Archive for the ‘Guns’ Category

After deciding to add a scope to my AR, I had to get it zeroed in and see how it worked.  With the local ranges being closed until May and living in an urban area, I had to find another place to go shooting.  My dad’s was the only logical choice.  His backyard is where I did all my shooting when I started this blog and its the place that inspired the name as well.

20140315_170805I took my AR, my SKS, and my SR22, as well as enough ammo to last all evening.  The weather stayed decent most of the time and the only time it caused a problem was when the wind blew the target around.  We ended up shooting for an hour or two and managed to get the AR zeroed in as I had hoped.

I set up my AR using the CMMG 22lr conversion kit so that I could get the scope sighted in relatively close before making more adjustments with the more expensive .223 ammo.  It worked pretty well and everything was going pretty good for a while.  Unfortunately at some point my Millet Tactical scope mount came loose and we spent several minutes and a dozen or so rounds before realizing it.  We then had to undo all the changes we made and it was a mess.  It took about 40 rounds to get it set up because of that mount not being tight.

When we finally got it close I switched over to the .223 and zeroed it in a little closer.  I had assumed that at 50 yards 22lr and .223 would have hit the target closer together but they were about 1.5″ apart.  The .223 was hitting that much higher.  I spent about half an hour going back and forth between 22lr and .223 to find a decent middle ground so the scope will be close for both of them.  I’ve got it set up now so that at 50 yards the 22lr is about 1/2″ low and the .223 is about 1″ high.  For now that’s good enough but once the other ranges open up and I can shoot out to 100 yards or more I’ll probably focus more on just the .223 zero.  I’ll probably zero the iron sights for the 22lr at a range of like 40-50 yards or so.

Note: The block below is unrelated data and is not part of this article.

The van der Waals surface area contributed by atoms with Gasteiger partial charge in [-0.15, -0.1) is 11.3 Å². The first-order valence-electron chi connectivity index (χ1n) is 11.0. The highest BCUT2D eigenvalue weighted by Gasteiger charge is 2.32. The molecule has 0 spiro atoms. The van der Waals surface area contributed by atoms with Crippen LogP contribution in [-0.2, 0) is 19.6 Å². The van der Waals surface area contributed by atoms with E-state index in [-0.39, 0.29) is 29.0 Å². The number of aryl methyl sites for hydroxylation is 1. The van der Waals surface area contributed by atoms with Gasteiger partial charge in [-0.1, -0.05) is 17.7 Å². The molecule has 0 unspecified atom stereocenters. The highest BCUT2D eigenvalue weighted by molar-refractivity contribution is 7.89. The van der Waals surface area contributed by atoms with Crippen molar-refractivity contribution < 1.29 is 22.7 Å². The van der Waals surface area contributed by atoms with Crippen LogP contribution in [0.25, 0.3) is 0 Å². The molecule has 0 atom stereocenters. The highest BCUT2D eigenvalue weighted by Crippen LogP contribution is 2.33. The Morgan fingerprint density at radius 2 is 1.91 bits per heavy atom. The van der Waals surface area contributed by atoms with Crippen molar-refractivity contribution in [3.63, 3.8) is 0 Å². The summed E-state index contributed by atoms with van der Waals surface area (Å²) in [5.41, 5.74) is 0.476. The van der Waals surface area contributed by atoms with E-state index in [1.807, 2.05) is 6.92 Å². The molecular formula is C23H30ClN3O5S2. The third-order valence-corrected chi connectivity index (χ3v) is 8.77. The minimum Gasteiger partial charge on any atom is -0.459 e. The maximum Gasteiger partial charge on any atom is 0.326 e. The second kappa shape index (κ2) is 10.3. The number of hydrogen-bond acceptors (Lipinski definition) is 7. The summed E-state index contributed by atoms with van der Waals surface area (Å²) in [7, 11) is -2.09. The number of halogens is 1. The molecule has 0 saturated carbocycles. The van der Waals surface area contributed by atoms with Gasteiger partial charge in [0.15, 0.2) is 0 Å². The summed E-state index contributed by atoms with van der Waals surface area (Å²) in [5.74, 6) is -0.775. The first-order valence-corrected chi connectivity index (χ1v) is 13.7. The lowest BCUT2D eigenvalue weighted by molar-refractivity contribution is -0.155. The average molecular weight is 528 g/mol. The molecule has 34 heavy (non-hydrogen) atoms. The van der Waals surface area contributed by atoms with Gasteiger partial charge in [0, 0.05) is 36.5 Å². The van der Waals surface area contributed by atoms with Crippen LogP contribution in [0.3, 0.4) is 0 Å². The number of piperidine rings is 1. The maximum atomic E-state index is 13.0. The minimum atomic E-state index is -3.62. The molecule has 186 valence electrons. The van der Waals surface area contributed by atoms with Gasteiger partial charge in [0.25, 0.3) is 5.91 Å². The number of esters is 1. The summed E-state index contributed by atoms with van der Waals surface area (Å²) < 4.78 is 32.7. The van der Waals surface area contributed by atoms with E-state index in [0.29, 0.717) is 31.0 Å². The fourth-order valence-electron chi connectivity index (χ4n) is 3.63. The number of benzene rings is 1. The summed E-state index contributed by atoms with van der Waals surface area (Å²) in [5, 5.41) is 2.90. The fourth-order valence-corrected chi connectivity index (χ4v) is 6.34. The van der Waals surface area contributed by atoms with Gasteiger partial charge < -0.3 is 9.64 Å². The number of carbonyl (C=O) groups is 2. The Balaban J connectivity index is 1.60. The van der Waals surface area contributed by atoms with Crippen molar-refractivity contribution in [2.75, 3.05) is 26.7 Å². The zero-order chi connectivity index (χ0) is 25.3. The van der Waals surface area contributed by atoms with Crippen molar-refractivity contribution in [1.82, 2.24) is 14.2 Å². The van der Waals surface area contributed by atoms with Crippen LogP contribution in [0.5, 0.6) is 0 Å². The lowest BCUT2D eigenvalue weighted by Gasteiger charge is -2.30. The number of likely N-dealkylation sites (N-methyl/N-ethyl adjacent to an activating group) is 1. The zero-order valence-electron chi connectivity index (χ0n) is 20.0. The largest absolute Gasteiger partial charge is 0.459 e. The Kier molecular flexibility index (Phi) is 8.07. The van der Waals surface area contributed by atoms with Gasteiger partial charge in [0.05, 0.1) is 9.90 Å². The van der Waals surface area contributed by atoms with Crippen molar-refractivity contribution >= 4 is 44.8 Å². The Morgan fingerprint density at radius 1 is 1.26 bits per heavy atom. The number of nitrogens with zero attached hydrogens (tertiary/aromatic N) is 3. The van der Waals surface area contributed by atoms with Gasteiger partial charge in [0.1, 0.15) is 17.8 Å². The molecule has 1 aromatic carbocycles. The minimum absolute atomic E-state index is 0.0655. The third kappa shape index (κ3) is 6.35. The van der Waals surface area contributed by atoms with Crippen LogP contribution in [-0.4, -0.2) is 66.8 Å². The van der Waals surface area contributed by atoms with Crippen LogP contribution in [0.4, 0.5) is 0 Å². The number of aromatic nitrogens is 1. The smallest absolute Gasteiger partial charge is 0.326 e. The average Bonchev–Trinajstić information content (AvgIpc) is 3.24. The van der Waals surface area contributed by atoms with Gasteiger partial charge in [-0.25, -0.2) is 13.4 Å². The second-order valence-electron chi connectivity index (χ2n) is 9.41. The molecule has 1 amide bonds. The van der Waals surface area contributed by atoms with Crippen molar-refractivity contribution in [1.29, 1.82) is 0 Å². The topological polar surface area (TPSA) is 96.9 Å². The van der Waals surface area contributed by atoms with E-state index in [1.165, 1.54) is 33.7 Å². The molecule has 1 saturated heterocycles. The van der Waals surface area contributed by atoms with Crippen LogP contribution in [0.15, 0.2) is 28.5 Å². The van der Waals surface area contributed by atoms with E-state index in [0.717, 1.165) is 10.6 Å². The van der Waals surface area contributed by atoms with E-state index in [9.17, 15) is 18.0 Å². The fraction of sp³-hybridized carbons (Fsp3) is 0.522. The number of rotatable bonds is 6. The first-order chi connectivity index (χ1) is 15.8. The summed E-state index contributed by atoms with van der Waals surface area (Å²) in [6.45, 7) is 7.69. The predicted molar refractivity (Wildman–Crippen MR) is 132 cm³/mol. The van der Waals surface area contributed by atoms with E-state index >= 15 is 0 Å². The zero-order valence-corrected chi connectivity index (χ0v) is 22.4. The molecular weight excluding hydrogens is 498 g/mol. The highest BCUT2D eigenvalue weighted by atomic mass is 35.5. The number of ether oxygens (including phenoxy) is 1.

SKS TargetThe highlight of the day though was shooting the SKS.  It always is.  For a gun with no attachments and few tactical applications, the “peasant rifle” is always a blast to shoot.  Everything about the gun is perfect to me.  While I would love to have a scope on it, its incredibly accurate using just the iron sights.  My dad, his friend, and myself, all shot the rifle from a resting position and we were hitting pretty close to center.  My first two shots were just a hair below the bullseye and all our following shots were equally spaced along the outside of the center area.  If it had been a 6″ plate we would have hit all around the edges and everywhere in between.  I took a picture after the first few shots but after that we let loose with it.  I think with a good bit of practice I could be deadly with it even out to 100 yards.